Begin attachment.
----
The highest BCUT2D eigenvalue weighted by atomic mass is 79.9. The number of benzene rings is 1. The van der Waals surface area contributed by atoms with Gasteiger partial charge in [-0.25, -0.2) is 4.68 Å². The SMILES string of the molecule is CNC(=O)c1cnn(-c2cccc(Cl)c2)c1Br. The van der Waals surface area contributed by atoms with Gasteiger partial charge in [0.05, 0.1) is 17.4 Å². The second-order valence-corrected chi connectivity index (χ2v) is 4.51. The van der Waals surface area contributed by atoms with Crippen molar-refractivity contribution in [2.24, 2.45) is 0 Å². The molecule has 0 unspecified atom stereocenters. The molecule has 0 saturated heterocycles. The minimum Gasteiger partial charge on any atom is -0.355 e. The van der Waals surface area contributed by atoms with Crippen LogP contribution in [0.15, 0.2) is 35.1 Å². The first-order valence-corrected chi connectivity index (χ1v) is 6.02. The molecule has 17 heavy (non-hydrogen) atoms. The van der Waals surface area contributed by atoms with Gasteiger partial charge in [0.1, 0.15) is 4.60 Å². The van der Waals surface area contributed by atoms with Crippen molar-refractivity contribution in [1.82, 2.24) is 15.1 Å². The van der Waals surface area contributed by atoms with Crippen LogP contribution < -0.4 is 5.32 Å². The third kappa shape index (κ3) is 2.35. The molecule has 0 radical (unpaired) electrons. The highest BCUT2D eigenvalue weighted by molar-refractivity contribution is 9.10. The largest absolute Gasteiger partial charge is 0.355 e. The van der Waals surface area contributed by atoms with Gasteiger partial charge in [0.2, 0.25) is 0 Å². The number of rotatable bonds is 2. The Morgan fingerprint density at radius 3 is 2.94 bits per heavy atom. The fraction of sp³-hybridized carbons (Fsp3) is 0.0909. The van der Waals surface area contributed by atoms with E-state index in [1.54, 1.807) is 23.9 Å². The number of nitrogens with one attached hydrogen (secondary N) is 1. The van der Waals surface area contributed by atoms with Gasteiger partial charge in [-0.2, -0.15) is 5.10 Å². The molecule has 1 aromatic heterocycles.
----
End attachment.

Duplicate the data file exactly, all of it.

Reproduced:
The highest BCUT2D eigenvalue weighted by atomic mass is 79.9. The number of benzene rings is 1. The van der Waals surface area contributed by atoms with Gasteiger partial charge in [-0.25, -0.2) is 4.68 Å². The SMILES string of the molecule is CNC(=O)c1cnn(-c2cccc(Cl)c2)c1Br. The van der Waals surface area contributed by atoms with Gasteiger partial charge in [0.05, 0.1) is 17.4 Å². The second-order valence-corrected chi connectivity index (χ2v) is 4.51. The van der Waals surface area contributed by atoms with Crippen molar-refractivity contribution in [2.24, 2.45) is 0 Å². The molecule has 0 unspecified atom stereocenters. The molecule has 0 saturated heterocycles. The minimum Gasteiger partial charge on any atom is -0.355 e. The van der Waals surface area contributed by atoms with Crippen LogP contribution in [0.15, 0.2) is 35.1 Å². The first-order valence-corrected chi connectivity index (χ1v) is 6.02. The molecule has 17 heavy (non-hydrogen) atoms. The van der Waals surface area contributed by atoms with Gasteiger partial charge in [0.1, 0.15) is 4.60 Å². The van der Waals surface area contributed by atoms with Crippen molar-refractivity contribution in [1.82, 2.24) is 15.1 Å². The van der Waals surface area contributed by atoms with Crippen LogP contribution < -0.4 is 5.32 Å². The third kappa shape index (κ3) is 2.35. The molecule has 0 radical (unpaired) electrons. The highest BCUT2D eigenvalue weighted by molar-refractivity contribution is 9.10. The largest absolute Gasteiger partial charge is 0.355 e. The van der Waals surface area contributed by atoms with Gasteiger partial charge in [0.2, 0.25) is 0 Å². The number of rotatable bonds is 2. The Morgan fingerprint density at radius 3 is 2.94 bits per heavy atom. The fraction of sp³-hybridized carbons (Fsp3) is 0.0909. The van der Waals surface area contributed by atoms with E-state index in [1.54, 1.807) is 23.9 Å². The number of nitrogens with one attached hydrogen (secondary N) is 1. The van der Waals surface area contributed by atoms with Gasteiger partial charge in [-0.2, -0.15) is 5.10 Å². The molecule has 1 aromatic heterocycles.